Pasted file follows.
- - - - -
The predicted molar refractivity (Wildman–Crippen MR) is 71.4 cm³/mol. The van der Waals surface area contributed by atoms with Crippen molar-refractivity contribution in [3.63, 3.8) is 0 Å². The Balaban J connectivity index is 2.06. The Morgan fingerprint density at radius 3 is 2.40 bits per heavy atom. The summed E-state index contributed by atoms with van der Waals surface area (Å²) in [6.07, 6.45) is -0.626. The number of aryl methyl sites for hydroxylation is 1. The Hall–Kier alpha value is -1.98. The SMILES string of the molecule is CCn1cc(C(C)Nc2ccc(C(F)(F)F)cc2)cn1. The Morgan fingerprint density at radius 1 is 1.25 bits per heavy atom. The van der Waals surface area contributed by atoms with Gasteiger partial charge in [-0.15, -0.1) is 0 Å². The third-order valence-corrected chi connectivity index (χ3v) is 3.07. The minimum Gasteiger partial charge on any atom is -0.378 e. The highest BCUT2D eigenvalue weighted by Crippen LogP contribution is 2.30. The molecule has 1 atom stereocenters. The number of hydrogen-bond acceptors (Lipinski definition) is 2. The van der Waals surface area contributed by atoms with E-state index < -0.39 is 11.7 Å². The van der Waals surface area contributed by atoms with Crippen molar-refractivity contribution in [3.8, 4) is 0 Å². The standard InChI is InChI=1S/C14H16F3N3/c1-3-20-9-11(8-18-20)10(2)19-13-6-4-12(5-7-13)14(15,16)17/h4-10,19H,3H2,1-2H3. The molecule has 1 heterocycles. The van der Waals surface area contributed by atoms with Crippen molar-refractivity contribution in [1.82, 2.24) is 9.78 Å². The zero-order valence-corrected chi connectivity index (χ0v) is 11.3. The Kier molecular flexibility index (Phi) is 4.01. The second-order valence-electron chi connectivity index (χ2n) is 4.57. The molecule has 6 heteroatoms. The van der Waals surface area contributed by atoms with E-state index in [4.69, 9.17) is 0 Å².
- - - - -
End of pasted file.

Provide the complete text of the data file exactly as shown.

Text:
The predicted molar refractivity (Wildman–Crippen MR) is 71.4 cm³/mol. The van der Waals surface area contributed by atoms with Crippen molar-refractivity contribution in [3.63, 3.8) is 0 Å². The Balaban J connectivity index is 2.06. The Morgan fingerprint density at radius 3 is 2.40 bits per heavy atom. The summed E-state index contributed by atoms with van der Waals surface area (Å²) in [6.07, 6.45) is -0.626. The number of aryl methyl sites for hydroxylation is 1. The Hall–Kier alpha value is -1.98. The SMILES string of the molecule is CCn1cc(C(C)Nc2ccc(C(F)(F)F)cc2)cn1. The Morgan fingerprint density at radius 1 is 1.25 bits per heavy atom. The van der Waals surface area contributed by atoms with Gasteiger partial charge in [-0.15, -0.1) is 0 Å². The third-order valence-corrected chi connectivity index (χ3v) is 3.07. The minimum Gasteiger partial charge on any atom is -0.378 e. The highest BCUT2D eigenvalue weighted by Crippen LogP contribution is 2.30. The molecule has 1 atom stereocenters. The number of hydrogen-bond acceptors (Lipinski definition) is 2. The van der Waals surface area contributed by atoms with E-state index < -0.39 is 11.7 Å². The van der Waals surface area contributed by atoms with Crippen molar-refractivity contribution in [3.8, 4) is 0 Å². The standard InChI is InChI=1S/C14H16F3N3/c1-3-20-9-11(8-18-20)10(2)19-13-6-4-12(5-7-13)14(15,16)17/h4-10,19H,3H2,1-2H3. The molecule has 1 heterocycles. The van der Waals surface area contributed by atoms with Crippen molar-refractivity contribution in [1.82, 2.24) is 9.78 Å². The zero-order valence-corrected chi connectivity index (χ0v) is 11.3. The Kier molecular flexibility index (Phi) is 4.01. The second-order valence-electron chi connectivity index (χ2n) is 4.57. The molecule has 6 heteroatoms. The van der Waals surface area contributed by atoms with E-state index in [4.69, 9.17) is 0 Å².